Months into the coronavirus pandemic, some politicians and pundits continue to promote ham-handed comparisons between covid-19 and the seasonal flu to score political points.

Though there are many ways to debunk this fundamentally flawed comparison, one of the clearest was put forth this week by Jeremy Samuel Faust, an emergency room physician at Brigham and Women’s Hospital at Harvard Medical School.

As Faust describes it, the issue boils down to this: The annual flu mortality figures published by the Centers for Disease Control and Prevention are estimates produced by plugging laboratory-confirmed deaths into a mathematical model that attempts to correct for undercounting. Covid-19 death figures represent a literal count of people who have either tested positive for the virus or whose diagnosis was based on meeting certain clinical and epidemiological criteria.

Such a comparison is of the apples to oranges variety, Faust writes, as the former are “inflated statistical estimates” and the latter are “actual numbers.”

To get a more accurate comparison, one must start with the number of directly confirmed flu deaths, which the CDC tracks on an annual basis. In the past seven flu seasons, going back to 2013, that tally fluctuated between 3,448 and 15,620 deaths.

Note that these numbers are very different from the CDC’s final official flu death estimates. For 2018-2019, for instance, the 7,172 confirmed flu deaths translated to a final estimate of between 26,339 and 52,664 deaths. Again, that’s because the CDC plugs the confirmed deaths into a model that attempts to adjust for what many epidemiologists believe is a severe undercount.

Now, let’s add a bar for this season’s covid-19 deaths, which as of this writing stands at 63,259, and which will be even higher by the time you read this. Note the drastic change in the y-axis to accommodate the scale of covid-19 mortality.

This year’s data are necessarily incomplete, as 22 weeks remain in the flu season. There are not likely to be many more flu deaths, as we are well past the worst of the season. But covid-19 mortality has plateaued at around 2,000 deaths per day. Where it will head next is anyone’s guess.

Using an apples-to-apples comparison, we can say that the coronavirus and the disease it causes, covid-19, have already killed eight times as many people as the flu. By the time we get data for the entire season, the difference appears likely to be at least tenfold, or a full order of magnitude.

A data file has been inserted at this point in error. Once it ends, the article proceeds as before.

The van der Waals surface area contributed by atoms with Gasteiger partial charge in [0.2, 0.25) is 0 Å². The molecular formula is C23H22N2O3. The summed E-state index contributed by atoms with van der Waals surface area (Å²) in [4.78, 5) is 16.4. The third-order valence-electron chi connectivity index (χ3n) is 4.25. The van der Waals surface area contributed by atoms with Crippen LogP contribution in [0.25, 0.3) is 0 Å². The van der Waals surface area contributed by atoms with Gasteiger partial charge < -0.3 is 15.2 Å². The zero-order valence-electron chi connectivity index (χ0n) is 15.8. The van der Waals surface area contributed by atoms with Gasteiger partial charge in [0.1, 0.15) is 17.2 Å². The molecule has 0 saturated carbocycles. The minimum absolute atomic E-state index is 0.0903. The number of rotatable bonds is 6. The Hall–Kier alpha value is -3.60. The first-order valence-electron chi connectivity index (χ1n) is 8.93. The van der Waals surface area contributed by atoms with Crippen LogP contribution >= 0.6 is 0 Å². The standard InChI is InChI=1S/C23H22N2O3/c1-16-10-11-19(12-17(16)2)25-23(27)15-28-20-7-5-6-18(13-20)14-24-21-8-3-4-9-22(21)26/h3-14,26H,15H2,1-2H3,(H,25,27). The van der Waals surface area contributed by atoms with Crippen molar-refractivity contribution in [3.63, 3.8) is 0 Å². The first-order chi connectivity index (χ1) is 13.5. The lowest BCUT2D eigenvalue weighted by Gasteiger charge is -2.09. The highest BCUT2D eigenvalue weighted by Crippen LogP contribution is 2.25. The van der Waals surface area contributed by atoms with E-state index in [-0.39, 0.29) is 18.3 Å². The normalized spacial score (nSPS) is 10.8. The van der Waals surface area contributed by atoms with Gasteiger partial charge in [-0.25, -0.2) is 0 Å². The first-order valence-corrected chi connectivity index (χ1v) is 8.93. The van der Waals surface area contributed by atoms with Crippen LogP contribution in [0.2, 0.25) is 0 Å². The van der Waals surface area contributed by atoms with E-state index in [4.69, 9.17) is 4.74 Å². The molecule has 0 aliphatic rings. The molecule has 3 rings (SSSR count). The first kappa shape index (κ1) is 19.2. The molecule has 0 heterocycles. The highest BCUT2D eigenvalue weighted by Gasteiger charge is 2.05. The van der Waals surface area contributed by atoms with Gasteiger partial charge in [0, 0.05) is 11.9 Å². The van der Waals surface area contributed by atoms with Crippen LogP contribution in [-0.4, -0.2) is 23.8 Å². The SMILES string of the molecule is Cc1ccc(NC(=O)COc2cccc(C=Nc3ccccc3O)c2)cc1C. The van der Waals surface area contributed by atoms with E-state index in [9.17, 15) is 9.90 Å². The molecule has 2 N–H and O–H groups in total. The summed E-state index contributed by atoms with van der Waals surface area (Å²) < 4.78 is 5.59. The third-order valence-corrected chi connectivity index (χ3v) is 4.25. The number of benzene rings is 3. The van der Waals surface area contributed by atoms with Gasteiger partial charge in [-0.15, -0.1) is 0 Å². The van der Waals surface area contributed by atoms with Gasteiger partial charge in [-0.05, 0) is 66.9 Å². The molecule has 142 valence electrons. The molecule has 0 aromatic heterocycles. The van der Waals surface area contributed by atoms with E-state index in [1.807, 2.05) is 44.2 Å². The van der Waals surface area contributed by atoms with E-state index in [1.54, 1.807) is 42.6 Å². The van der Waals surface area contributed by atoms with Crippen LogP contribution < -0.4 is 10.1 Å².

The coronavirus, Faust writes, “is not anything like the flu: It is much, much worse.”

One of the most challenging things about this pandemic is making sense of the profound uncertainty surrounding the many quantities that might appear, at first glance, to be rock solid. On the surface, comparing flu and coronavirus deaths seems like a simple proposition: dig up the official numbers of both and see which is greater.

But that effort gets complicated as soon as you realize that flu mortality is not reported as a tally but as an estimated range, which is far different from the individual counts, based on testing and diagnoses, used for covid-19. And because we can’t test and diagnose everyone, those covid-19 deaths are probably undercounted as well. Soon, what once appeared to be a simple mathematical exercise turns into a mess of algorithms, estimates and uncertainty.

People encountering that uncertainty for the first time, as many of us are during this pandemic, are likely to react in one of two ways. Some cherry-pick a single number that comports with their biases, creating an artificial certainty to score political points or avoid upsetting their preconceptions. That’s what the politicians and talking heads using faulty flu data to downplay the outbreak are doing. Others throw their hands up and declare the truth to be unknowable, indulging in the cynicism that believes you can “make statistics say whatever you want.”

But rather than try to make sense of this uncertainty ourselves, there’s a third option: turning to the experts who’ve devoted their entire careers to these questions. We can listen to the epidemiologists and physicians, people like Faust and his colleagues, who are trained to draw the best possible conclusions out of uncertain data, understanding that those conclusions may have to be updated as new information comes in.

And while the experts might not all agree on some points, something like a critical consensus emerges if we listen to enough of them. Then, that consensus can be used to inform policy that helps save lives and protect the economy.